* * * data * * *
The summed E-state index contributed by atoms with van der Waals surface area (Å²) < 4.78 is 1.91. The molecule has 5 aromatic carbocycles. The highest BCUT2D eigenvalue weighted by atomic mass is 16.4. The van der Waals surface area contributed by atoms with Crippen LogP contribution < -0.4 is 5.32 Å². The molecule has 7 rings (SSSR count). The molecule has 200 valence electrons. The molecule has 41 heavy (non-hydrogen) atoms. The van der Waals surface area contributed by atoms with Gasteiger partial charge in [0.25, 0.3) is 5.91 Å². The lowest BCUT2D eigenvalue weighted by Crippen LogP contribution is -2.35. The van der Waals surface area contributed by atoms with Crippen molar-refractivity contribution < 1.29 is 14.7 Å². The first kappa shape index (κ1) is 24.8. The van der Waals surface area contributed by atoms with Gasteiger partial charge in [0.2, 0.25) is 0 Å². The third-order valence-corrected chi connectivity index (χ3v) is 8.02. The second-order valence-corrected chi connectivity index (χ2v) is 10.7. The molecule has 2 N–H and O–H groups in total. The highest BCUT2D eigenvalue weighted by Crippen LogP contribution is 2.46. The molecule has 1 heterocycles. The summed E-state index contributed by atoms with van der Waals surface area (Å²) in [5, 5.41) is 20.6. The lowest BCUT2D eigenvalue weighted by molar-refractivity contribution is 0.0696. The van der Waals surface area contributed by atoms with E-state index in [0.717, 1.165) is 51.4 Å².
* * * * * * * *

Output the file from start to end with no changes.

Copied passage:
The summed E-state index contributed by atoms with van der Waals surface area (Å²) < 4.78 is 1.91. The molecule has 5 aromatic carbocycles. The highest BCUT2D eigenvalue weighted by atomic mass is 16.4. The van der Waals surface area contributed by atoms with Crippen LogP contribution < -0.4 is 5.32 Å². The molecule has 7 rings (SSSR count). The molecule has 200 valence electrons. The molecule has 41 heavy (non-hydrogen) atoms. The van der Waals surface area contributed by atoms with Gasteiger partial charge in [0.25, 0.3) is 5.91 Å². The lowest BCUT2D eigenvalue weighted by Crippen LogP contribution is -2.35. The van der Waals surface area contributed by atoms with Crippen molar-refractivity contribution < 1.29 is 14.7 Å². The first kappa shape index (κ1) is 24.8. The van der Waals surface area contributed by atoms with Gasteiger partial charge in [0.2, 0.25) is 0 Å². The third-order valence-corrected chi connectivity index (χ3v) is 8.02. The second-order valence-corrected chi connectivity index (χ2v) is 10.7. The molecule has 2 N–H and O–H groups in total. The highest BCUT2D eigenvalue weighted by Crippen LogP contribution is 2.46. The molecule has 1 heterocycles. The summed E-state index contributed by atoms with van der Waals surface area (Å²) in [5, 5.41) is 20.6. The lowest BCUT2D eigenvalue weighted by molar-refractivity contribution is 0.0696. The van der Waals surface area contributed by atoms with E-state index in [0.717, 1.165) is 51.4 Å².